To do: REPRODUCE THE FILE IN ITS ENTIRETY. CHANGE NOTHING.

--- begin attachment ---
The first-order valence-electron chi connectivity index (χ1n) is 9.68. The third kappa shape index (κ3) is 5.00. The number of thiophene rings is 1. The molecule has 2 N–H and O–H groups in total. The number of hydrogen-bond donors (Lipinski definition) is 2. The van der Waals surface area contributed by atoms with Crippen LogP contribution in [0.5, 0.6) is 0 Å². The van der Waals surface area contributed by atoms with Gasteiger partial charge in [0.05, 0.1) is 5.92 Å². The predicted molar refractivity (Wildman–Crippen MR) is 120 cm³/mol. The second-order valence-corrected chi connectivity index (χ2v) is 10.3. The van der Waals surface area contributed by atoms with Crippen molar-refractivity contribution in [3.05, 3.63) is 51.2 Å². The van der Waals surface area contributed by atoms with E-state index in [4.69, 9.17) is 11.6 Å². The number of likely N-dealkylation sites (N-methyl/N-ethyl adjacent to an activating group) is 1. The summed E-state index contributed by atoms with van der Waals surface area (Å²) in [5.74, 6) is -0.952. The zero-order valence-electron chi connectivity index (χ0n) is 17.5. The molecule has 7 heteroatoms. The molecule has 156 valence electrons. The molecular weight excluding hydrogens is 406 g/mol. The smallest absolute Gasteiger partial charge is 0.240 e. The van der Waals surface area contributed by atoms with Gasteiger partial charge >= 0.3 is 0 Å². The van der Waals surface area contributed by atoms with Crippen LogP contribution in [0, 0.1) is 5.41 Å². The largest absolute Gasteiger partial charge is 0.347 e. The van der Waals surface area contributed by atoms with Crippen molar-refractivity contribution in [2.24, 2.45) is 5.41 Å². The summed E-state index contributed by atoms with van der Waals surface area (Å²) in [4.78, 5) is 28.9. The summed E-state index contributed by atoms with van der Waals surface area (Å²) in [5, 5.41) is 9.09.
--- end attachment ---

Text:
The first-order valence-electron chi connectivity index (χ1n) is 9.68. The third kappa shape index (κ3) is 5.00. The number of thiophene rings is 1. The molecule has 2 N–H and O–H groups in total. The number of hydrogen-bond donors (Lipinski definition) is 2. The van der Waals surface area contributed by atoms with Crippen LogP contribution in [0.5, 0.6) is 0 Å². The van der Waals surface area contributed by atoms with Gasteiger partial charge in [0.05, 0.1) is 5.92 Å². The predicted molar refractivity (Wildman–Crippen MR) is 120 cm³/mol. The second-order valence-corrected chi connectivity index (χ2v) is 10.3. The van der Waals surface area contributed by atoms with Crippen molar-refractivity contribution in [3.05, 3.63) is 51.2 Å². The van der Waals surface area contributed by atoms with E-state index in [4.69, 9.17) is 11.6 Å². The number of likely N-dealkylation sites (N-methyl/N-ethyl adjacent to an activating group) is 1. The summed E-state index contributed by atoms with van der Waals surface area (Å²) in [5.74, 6) is -0.952. The zero-order valence-electron chi connectivity index (χ0n) is 17.5. The molecule has 7 heteroatoms. The molecule has 156 valence electrons. The molecular weight excluding hydrogens is 406 g/mol. The smallest absolute Gasteiger partial charge is 0.240 e. The van der Waals surface area contributed by atoms with Gasteiger partial charge >= 0.3 is 0 Å². The van der Waals surface area contributed by atoms with Crippen LogP contribution in [0, 0.1) is 5.41 Å². The largest absolute Gasteiger partial charge is 0.347 e. The van der Waals surface area contributed by atoms with Crippen molar-refractivity contribution in [2.24, 2.45) is 5.41 Å². The summed E-state index contributed by atoms with van der Waals surface area (Å²) in [4.78, 5) is 28.9. The summed E-state index contributed by atoms with van der Waals surface area (Å²) in [5, 5.41) is 9.09.